UN Rights polls faulted

The Asian Age - - World -

United Na­tions, US, Oct. 13: Bahrain, Cameroon and the Philip­pines were among a num­ber of na­tions con­tro­ver­sially elected to the United Na­tions Hu­man Rights Coun­cil on Fri­day, spark­ing sharp crit­i­cism from rights groups and the United States.

Around a third of seats on the 47- mem­ber coun­cil, based in Geneva, were open for slots last­ing from 2019- 2022.

A 97- vote ma­jor­ity from the 193 na­tions that make up the UN's Gen­eral Assem­bly is needed for ap­proval.

For the first time since the coun­cil was cre­ated in 2006, each vot­ing re­gion agreed in ad­vance on 18 can­di­dates to be in the run­ning for 18 seats -- re­mov­ing any com­pe­ti­tion.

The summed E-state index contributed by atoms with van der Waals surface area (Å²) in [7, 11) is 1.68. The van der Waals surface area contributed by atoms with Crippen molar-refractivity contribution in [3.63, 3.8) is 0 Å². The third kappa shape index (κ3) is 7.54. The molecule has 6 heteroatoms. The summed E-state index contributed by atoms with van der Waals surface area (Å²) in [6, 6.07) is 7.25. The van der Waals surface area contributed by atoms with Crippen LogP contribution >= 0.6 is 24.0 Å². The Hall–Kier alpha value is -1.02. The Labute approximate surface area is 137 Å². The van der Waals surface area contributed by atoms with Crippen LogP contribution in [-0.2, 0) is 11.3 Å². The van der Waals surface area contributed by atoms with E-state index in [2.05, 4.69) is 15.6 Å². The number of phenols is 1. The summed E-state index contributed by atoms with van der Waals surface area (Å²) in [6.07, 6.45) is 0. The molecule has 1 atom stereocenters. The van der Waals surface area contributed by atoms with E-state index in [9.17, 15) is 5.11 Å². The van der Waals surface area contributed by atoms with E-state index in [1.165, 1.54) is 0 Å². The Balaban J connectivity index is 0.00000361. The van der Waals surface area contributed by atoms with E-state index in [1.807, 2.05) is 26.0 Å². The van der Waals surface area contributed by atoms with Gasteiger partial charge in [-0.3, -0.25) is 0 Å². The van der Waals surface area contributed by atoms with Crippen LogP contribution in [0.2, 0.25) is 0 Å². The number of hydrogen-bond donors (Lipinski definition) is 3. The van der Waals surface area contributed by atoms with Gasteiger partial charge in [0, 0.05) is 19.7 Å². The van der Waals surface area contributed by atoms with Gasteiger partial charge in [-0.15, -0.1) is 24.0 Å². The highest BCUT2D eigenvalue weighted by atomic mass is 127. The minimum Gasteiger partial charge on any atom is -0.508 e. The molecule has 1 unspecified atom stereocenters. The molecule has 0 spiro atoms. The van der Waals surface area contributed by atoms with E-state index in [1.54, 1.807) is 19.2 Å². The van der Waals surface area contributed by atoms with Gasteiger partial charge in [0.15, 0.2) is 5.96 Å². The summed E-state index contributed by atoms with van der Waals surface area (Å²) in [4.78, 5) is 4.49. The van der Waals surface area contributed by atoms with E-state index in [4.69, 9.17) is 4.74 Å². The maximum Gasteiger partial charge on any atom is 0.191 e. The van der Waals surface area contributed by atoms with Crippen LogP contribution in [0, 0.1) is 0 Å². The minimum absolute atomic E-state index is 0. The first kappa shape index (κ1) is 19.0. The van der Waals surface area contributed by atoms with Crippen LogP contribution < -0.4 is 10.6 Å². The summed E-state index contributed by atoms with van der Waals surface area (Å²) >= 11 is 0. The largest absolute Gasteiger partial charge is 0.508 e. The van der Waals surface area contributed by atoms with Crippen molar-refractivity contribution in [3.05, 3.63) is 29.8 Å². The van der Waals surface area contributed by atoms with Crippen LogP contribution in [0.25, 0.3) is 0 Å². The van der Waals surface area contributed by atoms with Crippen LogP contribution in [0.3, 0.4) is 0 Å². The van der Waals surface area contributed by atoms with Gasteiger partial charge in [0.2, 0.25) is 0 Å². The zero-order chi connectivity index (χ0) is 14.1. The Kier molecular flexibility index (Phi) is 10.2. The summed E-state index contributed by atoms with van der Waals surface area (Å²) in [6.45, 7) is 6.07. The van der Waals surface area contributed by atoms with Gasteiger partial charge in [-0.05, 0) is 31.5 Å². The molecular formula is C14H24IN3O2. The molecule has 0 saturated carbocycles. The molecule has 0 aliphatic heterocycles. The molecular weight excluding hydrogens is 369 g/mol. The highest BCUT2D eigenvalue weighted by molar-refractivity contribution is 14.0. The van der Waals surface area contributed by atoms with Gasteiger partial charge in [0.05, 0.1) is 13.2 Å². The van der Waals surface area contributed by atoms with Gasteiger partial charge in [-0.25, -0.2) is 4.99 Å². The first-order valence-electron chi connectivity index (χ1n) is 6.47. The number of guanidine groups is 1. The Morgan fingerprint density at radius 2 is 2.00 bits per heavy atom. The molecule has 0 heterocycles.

New mem­bers Bahrain, Cameroon, the Philip­pines, So­ma­lia, Bangladesh and Eritrea were elected with be­tween 160 and 178 votes -- and im­me­di­ately drew crit­i­cism from ac­tivists in Europe and North Amer­ica dis­miss­ing them as “un­qual­i­fied” due to their hu­man rights records.

“By putting for­ward se­ri­ous rights vi­o­la­tors and pre­sent­ing only as many can­di­dates as seats avail­able, the re­gional groups risk un­der­min­ing the coun­cil's cred­i­bil­ity and ef­fec­tive­ness,” said New York- based Hu­man Rights Watch.

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